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Cash-rich Main Street Station lures artists …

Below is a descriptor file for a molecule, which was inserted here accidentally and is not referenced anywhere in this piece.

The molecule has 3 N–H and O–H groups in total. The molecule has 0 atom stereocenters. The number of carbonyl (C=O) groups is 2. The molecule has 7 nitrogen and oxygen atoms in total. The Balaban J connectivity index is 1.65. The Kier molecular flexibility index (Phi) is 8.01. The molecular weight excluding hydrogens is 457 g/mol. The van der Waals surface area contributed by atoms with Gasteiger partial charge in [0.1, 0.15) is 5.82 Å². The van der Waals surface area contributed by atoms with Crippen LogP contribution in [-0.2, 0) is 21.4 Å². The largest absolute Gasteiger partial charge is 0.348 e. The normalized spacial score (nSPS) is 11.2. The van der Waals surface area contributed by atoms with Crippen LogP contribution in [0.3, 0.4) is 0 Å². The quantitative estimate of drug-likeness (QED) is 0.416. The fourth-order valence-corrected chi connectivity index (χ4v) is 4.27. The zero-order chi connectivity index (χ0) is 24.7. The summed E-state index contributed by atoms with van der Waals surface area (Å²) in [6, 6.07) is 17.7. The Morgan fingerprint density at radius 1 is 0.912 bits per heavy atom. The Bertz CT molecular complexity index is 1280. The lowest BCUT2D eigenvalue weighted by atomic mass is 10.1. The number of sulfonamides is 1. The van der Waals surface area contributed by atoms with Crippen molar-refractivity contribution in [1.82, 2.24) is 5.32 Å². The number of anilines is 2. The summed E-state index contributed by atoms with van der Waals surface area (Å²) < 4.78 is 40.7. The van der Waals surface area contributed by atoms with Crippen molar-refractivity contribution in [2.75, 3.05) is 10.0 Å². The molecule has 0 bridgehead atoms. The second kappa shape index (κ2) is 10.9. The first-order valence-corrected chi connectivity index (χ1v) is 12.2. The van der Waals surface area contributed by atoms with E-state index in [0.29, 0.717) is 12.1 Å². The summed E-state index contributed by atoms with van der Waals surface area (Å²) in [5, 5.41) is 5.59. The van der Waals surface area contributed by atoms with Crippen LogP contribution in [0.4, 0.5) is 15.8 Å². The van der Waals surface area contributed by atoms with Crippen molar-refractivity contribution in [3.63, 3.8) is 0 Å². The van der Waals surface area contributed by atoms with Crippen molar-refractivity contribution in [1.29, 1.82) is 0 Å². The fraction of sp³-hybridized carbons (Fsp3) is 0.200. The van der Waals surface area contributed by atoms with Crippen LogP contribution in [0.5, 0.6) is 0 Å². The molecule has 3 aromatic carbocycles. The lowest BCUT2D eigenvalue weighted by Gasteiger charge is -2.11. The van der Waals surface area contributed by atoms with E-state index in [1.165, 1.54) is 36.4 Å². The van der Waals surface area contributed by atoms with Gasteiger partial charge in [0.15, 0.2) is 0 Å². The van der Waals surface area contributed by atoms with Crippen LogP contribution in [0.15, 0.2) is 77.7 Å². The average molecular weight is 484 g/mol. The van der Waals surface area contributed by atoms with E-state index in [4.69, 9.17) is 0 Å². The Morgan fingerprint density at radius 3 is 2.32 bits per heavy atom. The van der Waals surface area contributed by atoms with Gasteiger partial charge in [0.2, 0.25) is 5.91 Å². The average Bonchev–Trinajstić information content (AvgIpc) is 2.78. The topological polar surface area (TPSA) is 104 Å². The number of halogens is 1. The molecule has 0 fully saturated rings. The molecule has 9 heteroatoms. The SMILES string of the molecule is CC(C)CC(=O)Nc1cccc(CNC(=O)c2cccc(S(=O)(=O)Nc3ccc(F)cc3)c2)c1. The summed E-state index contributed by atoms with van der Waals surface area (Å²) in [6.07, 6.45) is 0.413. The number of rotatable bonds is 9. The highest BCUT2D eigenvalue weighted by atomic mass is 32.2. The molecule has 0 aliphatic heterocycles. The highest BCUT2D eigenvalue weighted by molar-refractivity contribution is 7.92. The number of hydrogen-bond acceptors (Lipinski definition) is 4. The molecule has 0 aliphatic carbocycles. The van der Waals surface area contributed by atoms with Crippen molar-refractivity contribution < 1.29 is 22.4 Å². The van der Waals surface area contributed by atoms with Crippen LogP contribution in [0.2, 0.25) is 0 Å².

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Correction: The print edition of Style Weekly this week incorrectly stated the amount of the pay increase offered Richmond Times-Dispatch workers. The correct amount is 0.25 percent. Style regrets the error. Artists Lured by Train Station BudgetNew Human House Ends Dog ParkT-D Management, Union Still at OddsNew City Site Goes OnlinePine Camp Celebrates Spruce-Up Artists Lured by Train Station Budget Main Street Station is more than a future hub for trains, buses and taxis — it's becoming an artists' mecca. The regional transportation center, undergoing a $46.6 million renovation, has an art budget of at least $350,000. As a result, the city's Public Art Commission has started to attract attention from artists from New York to California who are jockeying to be part of what could be Richmond's largest public-arts project in a decade. A group of nearly 140 artists, designers and architects showed up for a meeting last month to learn about the project, says Public Art Coordinator Sallie Bowring. "I usually get 16 people to an informational meeting," she says. "This feels national." Main Street Station's "very respectable" art budget, Bowring says, "gets you nationally recognized artists. It gets you the highest quality you can afford." The $350,000, recommended by the city's 10-year-old Percent-for-Art program, will come from city, state and federal sources. More could come during the project's later phases, Bowring says. But for now, $250,000 will be available for the building's exterior art, $50,000 for an interior room and $50,000 for administrative costs. Artists who submit proposals will have a unique canvas for their work. Main Street Station, which turns 100 years old next year, features a six-story clock tower, French Renaissance-style architecture and a pedestrian setting in Shockoe Bottom. And across Main Street, a drop-off point for train passengers will need to appear somewhat connected. "That entire space needs to be handled," Bowring says. "It's a spaghetti works. It's underneath I-95 and all those columns. … I think it will be a wonderful challenge." But it's up to the artists to decide how to handle the space. Viktoria Badger, the city's principal planner, says the selection committee will offer few suggestions. "We really don't want to limit their imagination," she says. But, she adds, the art should mesh well with Main Street Station: "We don't want something that's going to be screaming on its own." Next week, artists will have one more chance to see the inside of the building at an open house on Nov. 15 at 5 p.m. Proposals are due Dec. 4. Then finalists will go through a series of committees before the commissions are made on March 1. "We want it to be very welcoming, very representative of Richmond," Badger says. "What we're looking for is very good, quality work, and something that will stay with the station for the next 100 years." — Jason Roop New Human House Ends Dog Park For four years it's been prime property to city hounds on the loose. But soon the privately owned lot at the corner of Monument Avenue and the Boulevard will be the site of prodigious construction. A custom-designed home — recently given the nod from the city's Commission for Architectural Review — will be built on the vacant lot where dogs now romp within a fence-lined perimeter. "This is a blessing to have in the city," says Monument Avenue resident Sherri Woods who frequents the lot with Sasha, her beagle and shepherd mix. Scott Scaggs agrees. So much so, that the makeshift dog park was the selling point for the apartment he rents just blocks away. He and his German shepherd, Gypsy, are regulars. "I actually looked at this before I saw my apartment," Scaggs says. The land belongs to River City Real Estate developer Bill Jefferson, who lives next to the property in a monumental brick house he purchased in 1996. Not long after, a sidewalk-strolling pet owner asked if his pup could run free on the corner lot. Jefferson happily agreed. The unofficial doggie park quickly fetched everything from setters to labs to terriers — and many not so easily named. It's a site dog owners and their beloved mutts will miss although the city's Barker Field dog park is nearby. Jefferson and his wife aren't dog owners, but he emphasizes that he's liked having canines next door. Their two cats even seem to relish watching from various windowsills, he adds. Marcellus Wright Cox & Smith are the architects for a house that will be built on the 11,000 square-foot lot — one of only a few remaining along the historic corridor of Monument Avenue. The Jeffersons' dream house is made up of ideas they found on the Internet — they looked at more than 500 houses, he says. And with its site at the intersection of two well-traveled streets, he says, "We knew it would have to be really special because everybody's going to see it." Brandon Walters T-D Management, Union Still at Odds Now in its fifth month of contract negotiations with the Richmond Times-Dispatch, the Richmond Professional Newspaper Association is quietly championing any progress it makes with upper management. "The company has offered to give us a 0.25 percent increase across the board," says Jon Pope, president of the independent 160-member union. That offer, believe it or not, is relatively generous. Richmond Newspapers Inc. management initially offered the 0.25 percent raise as a merit increase to a maximum of one-third of newsroom employees, who would be selected by management to receive the raise. To some, the progress would seem substantial, but to RPNA members it's hardly enough. The employees' association originally asked for a 7 percent pay raise but has dropped that request to 6.75 percent. "It's a small, little tiny step forward," Pope says of the newspaper's raised offer. But other RPNA requests — such as adoption of Martin Luther King Day as an official holiday and the start-up of a management and development program for minorities — largely have been ignored, Pope says. Frank McDonald Jr., Richmond Newspapers' director of human relations and lead negotiator, declined to talk to Style about the negotiations. On Oct. 18, a letter signed by T-D publishers and senior editors went out to workers stating management's commitment to reaching a compromise. Meanwhile, the RPNA awaits results of a grievance it filed in August with the National Labor Relations Board charging the Times-Dispatch with unfair labor practices. "We expect a favorable ruling any day now," Pope says. Tensions between upper management and union members continue to tighten although Pope acknowledges "we've set a good tone and we're not saying anything disparaging." He adds that RPNA members have been told by T-D negotiators not to discuss the matter with outside parties including Style Weekly. The RPNA caught public attention Oct. 15 at the paper's 150th anniversary celebration with a peaceful protest and by wearing union T-shirts. And that, says Pope, is what people walked away with. "The message was, there's labor unrest at the T-D," Pope says. B.W. New City Site Goes Online If you've had trouble navigating the City of Richmond's Web site, never fear. It's just gotten easier. "We have a strong citizen-first approach and we know technology is important," says Richmond City Manager Calvin Jamison. For months, the city's E-Citizen Initiative has worked to refine the site that now offers all kinds of city forms online. But there's more. As of Nov. 6, the Web site will display a new design developed through four categories: visitors, citizens, businesses and online services. The site will direct users to the specific information they need — like how to contact their city councilperson, what's going on downtown or how to apply for a business license — instead of having to dig through pages they don't need. "We've certainly improved the look and the navigation," says Bill Farrar, manager of the city's E-Citizen project. "We had some really cumbersome systems for updating information like job listings," Farrar says. "We haven't gotten all the bugs out," he acknowledges, but says the site is now more accessible. "Rather than break everything down by department we've tried to organize by service." The city's Web site has been up and running for nearly four years and, Farrar says, it was time for a facelift. Currently the site receives more than a million hits and 21,000 new visitors each month. "It's absolutely the face we give inside and outside the city," Farrar says. B.W. Pine Camp Celebrates Spruce-Up It's taken the city's Department of Parks, Recreation and Community Facilities two years and $3 million to transform historic Pine Camp at 4901 Old Brook Road into a new progressive cultural-arts center. On Nov. 11 at 11 a.m. city officials will hold a ribbon-cutting and grand-opening celebration. Among other festivities, Third District City Councilman Bill Johnson will dedicate a new piano. Pine Camp workers and volunteers couldn't be more excited. "The facility itself is going to bring new life to the program, gives us state-of-the-art equipment and space," says Angela Jackson-Archer, a department spokeswoman. The new facility encompasses 23,000 square feet on 80 acres of woodland. The community center's expansion includes three multi-purpose rooms, a dance studio, art studio, gallery, weaving room, photo lab and darkroom, computer lab and even a pottery studio with a kiln. The expanded facility aims to teach everyone from young children to seniors and cultivate participation in everything from textiles to martial arts. Its uses are myriad, says Jackson-Archer: "We really want this building to be a community building." B.W.